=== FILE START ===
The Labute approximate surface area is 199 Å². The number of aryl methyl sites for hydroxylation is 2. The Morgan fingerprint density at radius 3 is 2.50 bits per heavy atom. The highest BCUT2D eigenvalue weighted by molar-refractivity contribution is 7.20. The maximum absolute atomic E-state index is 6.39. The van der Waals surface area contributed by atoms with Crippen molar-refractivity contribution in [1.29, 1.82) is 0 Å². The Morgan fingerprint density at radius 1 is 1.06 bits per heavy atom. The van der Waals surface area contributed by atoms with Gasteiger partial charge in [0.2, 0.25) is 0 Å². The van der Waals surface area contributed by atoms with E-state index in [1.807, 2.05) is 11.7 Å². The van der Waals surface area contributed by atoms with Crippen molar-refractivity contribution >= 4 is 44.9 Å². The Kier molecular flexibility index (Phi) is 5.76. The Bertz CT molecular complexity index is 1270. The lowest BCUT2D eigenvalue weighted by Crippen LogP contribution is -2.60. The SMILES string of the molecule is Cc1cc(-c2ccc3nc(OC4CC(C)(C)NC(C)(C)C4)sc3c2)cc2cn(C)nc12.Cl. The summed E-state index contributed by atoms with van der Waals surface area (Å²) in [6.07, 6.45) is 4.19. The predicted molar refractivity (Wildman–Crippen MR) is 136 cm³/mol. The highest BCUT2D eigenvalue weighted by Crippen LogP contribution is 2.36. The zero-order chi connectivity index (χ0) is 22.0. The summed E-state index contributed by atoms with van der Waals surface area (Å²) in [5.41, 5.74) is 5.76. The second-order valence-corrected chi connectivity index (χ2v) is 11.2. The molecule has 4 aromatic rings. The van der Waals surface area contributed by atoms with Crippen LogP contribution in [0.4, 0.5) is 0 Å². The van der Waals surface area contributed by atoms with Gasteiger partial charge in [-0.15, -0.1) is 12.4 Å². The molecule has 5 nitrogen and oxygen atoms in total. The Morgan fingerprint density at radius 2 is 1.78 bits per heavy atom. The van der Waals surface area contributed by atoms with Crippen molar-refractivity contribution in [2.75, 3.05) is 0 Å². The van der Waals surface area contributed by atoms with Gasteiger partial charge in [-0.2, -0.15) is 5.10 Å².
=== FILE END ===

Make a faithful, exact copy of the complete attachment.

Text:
The Labute approximate surface area is 199 Å². The number of aryl methyl sites for hydroxylation is 2. The Morgan fingerprint density at radius 3 is 2.50 bits per heavy atom. The highest BCUT2D eigenvalue weighted by molar-refractivity contribution is 7.20. The maximum absolute atomic E-state index is 6.39. The van der Waals surface area contributed by atoms with Crippen molar-refractivity contribution in [1.29, 1.82) is 0 Å². The Morgan fingerprint density at radius 1 is 1.06 bits per heavy atom. The van der Waals surface area contributed by atoms with Gasteiger partial charge in [0.2, 0.25) is 0 Å². The van der Waals surface area contributed by atoms with E-state index in [1.807, 2.05) is 11.7 Å². The van der Waals surface area contributed by atoms with Crippen molar-refractivity contribution >= 4 is 44.9 Å². The Kier molecular flexibility index (Phi) is 5.76. The Bertz CT molecular complexity index is 1270. The lowest BCUT2D eigenvalue weighted by Crippen LogP contribution is -2.60. The SMILES string of the molecule is Cc1cc(-c2ccc3nc(OC4CC(C)(C)NC(C)(C)C4)sc3c2)cc2cn(C)nc12.Cl. The summed E-state index contributed by atoms with van der Waals surface area (Å²) in [6.07, 6.45) is 4.19. The predicted molar refractivity (Wildman–Crippen MR) is 136 cm³/mol. The highest BCUT2D eigenvalue weighted by Crippen LogP contribution is 2.36. The zero-order chi connectivity index (χ0) is 22.0. The summed E-state index contributed by atoms with van der Waals surface area (Å²) in [5.41, 5.74) is 5.76. The second-order valence-corrected chi connectivity index (χ2v) is 11.2. The molecule has 4 aromatic rings. The van der Waals surface area contributed by atoms with Crippen LogP contribution in [0.4, 0.5) is 0 Å². The van der Waals surface area contributed by atoms with Gasteiger partial charge in [-0.15, -0.1) is 12.4 Å². The molecule has 5 nitrogen and oxygen atoms in total. The Morgan fingerprint density at radius 2 is 1.78 bits per heavy atom. The van der Waals surface area contributed by atoms with Crippen molar-refractivity contribution in [2.75, 3.05) is 0 Å². The van der Waals surface area contributed by atoms with Gasteiger partial charge in [-0.2, -0.15) is 5.10 Å².